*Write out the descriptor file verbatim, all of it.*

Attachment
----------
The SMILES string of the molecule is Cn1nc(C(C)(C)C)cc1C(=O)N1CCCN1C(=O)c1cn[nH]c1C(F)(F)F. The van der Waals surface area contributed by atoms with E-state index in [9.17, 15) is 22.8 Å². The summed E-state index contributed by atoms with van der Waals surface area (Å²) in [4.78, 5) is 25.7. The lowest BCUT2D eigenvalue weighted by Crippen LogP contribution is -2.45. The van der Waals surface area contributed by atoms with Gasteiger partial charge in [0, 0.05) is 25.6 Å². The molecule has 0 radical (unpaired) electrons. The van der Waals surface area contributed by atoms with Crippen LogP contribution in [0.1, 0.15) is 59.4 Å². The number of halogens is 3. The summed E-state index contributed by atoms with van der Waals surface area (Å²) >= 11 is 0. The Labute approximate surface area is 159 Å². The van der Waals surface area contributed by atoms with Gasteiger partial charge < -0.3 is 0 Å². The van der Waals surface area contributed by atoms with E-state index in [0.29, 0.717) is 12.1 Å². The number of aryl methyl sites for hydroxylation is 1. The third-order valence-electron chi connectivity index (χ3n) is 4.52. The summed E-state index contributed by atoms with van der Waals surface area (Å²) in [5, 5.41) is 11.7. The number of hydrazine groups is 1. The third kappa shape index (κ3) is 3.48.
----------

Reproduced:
The SMILES string of the molecule is Cn1nc(C(C)(C)C)cc1C(=O)N1CCCN1C(=O)c1cn[nH]c1C(F)(F)F. The van der Waals surface area contributed by atoms with E-state index in [9.17, 15) is 22.8 Å². The summed E-state index contributed by atoms with van der Waals surface area (Å²) in [4.78, 5) is 25.7. The lowest BCUT2D eigenvalue weighted by Crippen LogP contribution is -2.45. The van der Waals surface area contributed by atoms with Gasteiger partial charge in [0, 0.05) is 25.6 Å². The molecule has 0 radical (unpaired) electrons. The van der Waals surface area contributed by atoms with Crippen LogP contribution in [0.1, 0.15) is 59.4 Å². The number of halogens is 3. The summed E-state index contributed by atoms with van der Waals surface area (Å²) >= 11 is 0. The Labute approximate surface area is 159 Å². The van der Waals surface area contributed by atoms with Gasteiger partial charge < -0.3 is 0 Å². The van der Waals surface area contributed by atoms with E-state index in [0.29, 0.717) is 12.1 Å². The number of aryl methyl sites for hydroxylation is 1. The third-order valence-electron chi connectivity index (χ3n) is 4.52. The summed E-state index contributed by atoms with van der Waals surface area (Å²) in [5, 5.41) is 11.7. The number of hydrazine groups is 1. The third kappa shape index (κ3) is 3.48.